Detroit Schools Expand Dual Enrollment Program to Cover All High Schools
- By Dian Schaffhauser
Detroit Public Schools Community District has expanded its agreement with Wayne County Community College District, allowing high school students to take dual enrollment courses by attending community college classes. The idea is to create career pathways for students as early as ninth grade and earn up to eight college credits per year at no cost. Up until now, nine of the district's high schools offered dual enrollment, in arrangements they'd struck themselves. Now, by 2020, all 22 high schools will do so, and the agreement will be streamlined across the districts.
According to reporting by Chalkbeat and the Michigan Chronicle, each high school will limit its dual enrollment to one or several of 26 specific pathways. Currently, those encompass: business and entrepreneurship, healthcare, technology, media and arts, law, education, public safety, engineering, manufacturing, transportation, construction and hospitality.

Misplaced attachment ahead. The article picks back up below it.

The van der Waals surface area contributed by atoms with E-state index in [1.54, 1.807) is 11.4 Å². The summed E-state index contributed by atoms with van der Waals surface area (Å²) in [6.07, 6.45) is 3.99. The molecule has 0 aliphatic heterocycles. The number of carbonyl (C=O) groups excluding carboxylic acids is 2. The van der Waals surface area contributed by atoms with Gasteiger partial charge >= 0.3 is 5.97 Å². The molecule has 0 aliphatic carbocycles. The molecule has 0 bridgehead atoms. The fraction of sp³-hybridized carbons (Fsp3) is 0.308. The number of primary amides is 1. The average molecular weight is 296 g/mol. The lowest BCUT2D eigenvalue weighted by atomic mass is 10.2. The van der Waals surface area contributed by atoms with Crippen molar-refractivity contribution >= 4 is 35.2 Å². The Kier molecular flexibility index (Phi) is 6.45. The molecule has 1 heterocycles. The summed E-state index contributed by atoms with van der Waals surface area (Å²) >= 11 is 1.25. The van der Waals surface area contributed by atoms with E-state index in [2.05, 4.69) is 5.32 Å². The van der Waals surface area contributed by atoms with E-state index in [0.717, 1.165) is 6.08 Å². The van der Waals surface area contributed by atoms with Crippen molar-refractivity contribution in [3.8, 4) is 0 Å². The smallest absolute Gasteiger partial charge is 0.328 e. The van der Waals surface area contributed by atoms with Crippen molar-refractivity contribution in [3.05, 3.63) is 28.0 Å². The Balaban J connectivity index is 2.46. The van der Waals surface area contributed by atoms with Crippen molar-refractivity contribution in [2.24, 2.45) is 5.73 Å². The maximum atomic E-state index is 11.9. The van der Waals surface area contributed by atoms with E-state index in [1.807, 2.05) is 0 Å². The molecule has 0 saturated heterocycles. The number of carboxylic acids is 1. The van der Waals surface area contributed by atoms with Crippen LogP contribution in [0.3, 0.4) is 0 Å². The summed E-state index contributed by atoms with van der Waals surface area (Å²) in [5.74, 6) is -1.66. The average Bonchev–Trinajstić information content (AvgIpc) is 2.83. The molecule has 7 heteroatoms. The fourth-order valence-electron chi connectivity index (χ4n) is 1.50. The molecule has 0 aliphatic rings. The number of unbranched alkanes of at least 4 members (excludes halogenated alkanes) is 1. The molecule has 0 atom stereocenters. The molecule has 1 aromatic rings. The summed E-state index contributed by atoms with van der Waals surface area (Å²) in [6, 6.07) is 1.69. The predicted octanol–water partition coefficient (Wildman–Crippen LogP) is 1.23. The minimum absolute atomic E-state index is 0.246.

Some of the pathways will lead to certification or other industry licensing for the students; others will reduce the number of credits needed for students to earn an associate's degree or a bachelor's degree.
The next step will be for the schools to engage with local businesses to develop internships, job shadowing and employment opportunities that align with the pathways.
The school district recently launched "College Jumpstart," a set of general education, post-secondary classes offered at the community colleges, which are "fully transferable" to 30 Michigan colleges. Students can take these courses as early as their freshman year in high school.
In a quote in the Michigan Chronicle coverage, college district Chancellor Curtis Ivery said these types of initiatives set the public schools apart from other education options. "I think this type of initiative distinguishes us from charter schools and even private schools. Very few high schools in the area offer college dual enrollment and the career academies, which should help give the district a boost."
Dian Schaffhauser is a senior contributing editor for 1105 Media's education publications THE Journal and Campus Technology. She can be reached at firstname.lastname@example.org or on Twitter @schaffhauser.